Brendan: Well, there was a comic I used to read when I was younger, it wasn’t a comic, it was a strip in the comic called “The 13th Floor” written by to “Judge Dredd” authors from 2000 AD. It was about this elevator in a tower block set in the future. So this elevator was like a computer, it was like Hal from 2001 A Space Odyssey, it could talk. And this tower block had been built without the 13th floor because of superstition. This elevator was friendly with the residents but if there was someone harassing the residents or dealing drugs, the elevator had the ability to take them to this alternate dimension on the 13th floor. I always remember in the lift you’d see the numbers counting up and it would just go to the number 13 and they’d be like, ‘what? Where are we going?’And the door would open and it would be some sort of terrible place. So in a way, I’m sure that’s where it came from.
What was it like working with the cast?
Brendan: It was a dream. They’re brilliant and they were really supportive. I’d known Eoin Macken since my first feature, Savage, which is going back 14 years or something so it was great to work with him in a lead role now because when I was working with him he was just starting out. And his agent is also Elisha’s agent, so suddenly I was on a zoom call with Elisha and she was saying everything that I felt about the character. And, over here, it was amazing because of COVID, they had to quarantine for two weeks and I was living in a cottage beside the two of them so we were in to hang out and talk. It was a low budget shoot with a lot of time constraints and a bit of time pressure, so to have people who were so supportive and able to nail takes in one go was just brilliant.
Of course this film was populated with some of the best actors in Ireland, like character actors, theater actors and then the two young actors who play the kids were found through auditions. We were very lucky with the cast.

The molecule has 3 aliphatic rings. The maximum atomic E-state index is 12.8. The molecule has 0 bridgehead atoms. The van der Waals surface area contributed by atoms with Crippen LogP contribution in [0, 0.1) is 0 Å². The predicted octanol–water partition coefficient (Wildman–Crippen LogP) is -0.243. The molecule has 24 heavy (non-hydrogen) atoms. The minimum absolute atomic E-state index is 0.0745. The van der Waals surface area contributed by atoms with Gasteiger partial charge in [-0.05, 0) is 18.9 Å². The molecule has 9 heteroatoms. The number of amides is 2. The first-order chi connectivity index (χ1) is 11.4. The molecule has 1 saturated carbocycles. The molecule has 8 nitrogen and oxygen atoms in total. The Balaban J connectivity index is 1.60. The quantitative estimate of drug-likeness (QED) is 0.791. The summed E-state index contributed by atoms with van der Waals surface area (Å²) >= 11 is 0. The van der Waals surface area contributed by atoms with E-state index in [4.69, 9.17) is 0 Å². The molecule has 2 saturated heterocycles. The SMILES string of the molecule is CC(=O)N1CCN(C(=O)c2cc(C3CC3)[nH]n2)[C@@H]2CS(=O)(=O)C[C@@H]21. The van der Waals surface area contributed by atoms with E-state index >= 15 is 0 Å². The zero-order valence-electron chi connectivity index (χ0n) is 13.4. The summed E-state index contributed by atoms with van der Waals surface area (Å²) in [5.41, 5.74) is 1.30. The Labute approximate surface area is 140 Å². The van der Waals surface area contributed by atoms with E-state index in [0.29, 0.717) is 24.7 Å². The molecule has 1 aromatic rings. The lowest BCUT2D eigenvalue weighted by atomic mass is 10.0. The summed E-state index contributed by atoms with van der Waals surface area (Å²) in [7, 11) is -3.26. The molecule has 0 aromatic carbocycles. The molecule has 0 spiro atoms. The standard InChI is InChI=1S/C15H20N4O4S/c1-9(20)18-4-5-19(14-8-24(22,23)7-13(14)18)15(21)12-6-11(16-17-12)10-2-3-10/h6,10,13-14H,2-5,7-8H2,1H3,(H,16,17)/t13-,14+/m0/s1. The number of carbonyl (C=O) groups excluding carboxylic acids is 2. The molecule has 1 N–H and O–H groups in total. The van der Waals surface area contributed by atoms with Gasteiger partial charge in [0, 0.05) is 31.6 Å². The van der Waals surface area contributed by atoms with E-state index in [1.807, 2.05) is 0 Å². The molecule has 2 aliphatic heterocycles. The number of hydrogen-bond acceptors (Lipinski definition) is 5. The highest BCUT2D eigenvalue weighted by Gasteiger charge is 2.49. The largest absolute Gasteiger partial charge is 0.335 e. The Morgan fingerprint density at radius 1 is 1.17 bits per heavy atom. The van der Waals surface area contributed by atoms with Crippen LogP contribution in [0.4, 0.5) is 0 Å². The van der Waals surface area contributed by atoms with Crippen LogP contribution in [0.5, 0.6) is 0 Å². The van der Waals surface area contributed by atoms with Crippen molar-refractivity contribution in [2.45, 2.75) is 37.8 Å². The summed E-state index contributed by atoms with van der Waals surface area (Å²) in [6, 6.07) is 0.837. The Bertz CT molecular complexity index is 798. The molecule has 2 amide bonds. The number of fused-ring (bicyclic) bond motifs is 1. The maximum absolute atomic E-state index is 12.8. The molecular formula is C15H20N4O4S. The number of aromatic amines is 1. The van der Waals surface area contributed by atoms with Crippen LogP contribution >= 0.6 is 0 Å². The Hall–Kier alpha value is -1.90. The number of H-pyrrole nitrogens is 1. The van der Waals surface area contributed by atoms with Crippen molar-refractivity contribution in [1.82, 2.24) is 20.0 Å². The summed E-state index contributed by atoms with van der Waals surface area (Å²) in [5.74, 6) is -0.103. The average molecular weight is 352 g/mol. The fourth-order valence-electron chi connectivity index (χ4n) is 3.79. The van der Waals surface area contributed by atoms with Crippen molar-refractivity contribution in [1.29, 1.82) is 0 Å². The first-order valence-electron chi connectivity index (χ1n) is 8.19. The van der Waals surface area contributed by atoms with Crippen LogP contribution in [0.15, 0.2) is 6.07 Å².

What was your favorite part of filming this movie?
Brendan: The end scene. It was in a big green screen studio with a lot of extras. Now, obviously, there’s stress involved there because of COVID, but because it was a green screen, I had a supervisor with me, so I didn’t have to worry about a lot of stuff. But also, my girlfriend and my daughter had come down and I hadn’t seen them because we were quarantined, I hadn’t seen them for five weeks. My girlfriend was actually in the film as one of the extras and that day we didn’t run out of time and it was also the second to last day, so I knew the end was in sight. So that would be my favorite thing.
What’s something that you hope your audience takes away from watching the movie?
Brendan: You know, it’s not like a movie that I’ve made in the past where I have some sort of message or meaning or theme that I’m discussing. It’s a fun roller coaster movie, it’s a theme park movie. If they have fun, that’s all I’m looking for.
Is there anything else that you would like to add about your movie The Cellar?
Brendan: It’s out April 15 on Shudder exclusively, and in theaters. RLJE Films are releasing it and I’m not sure how many screens or where. And I think that after an exclusive run for a while, it’s going to be out on iTunes as well, so it’ll be quite accessible. But I think on DVD as well with a commentary and with the short film and the commentary for the short film, and the making of the visual effects. So there’s quite a lot on the DVD.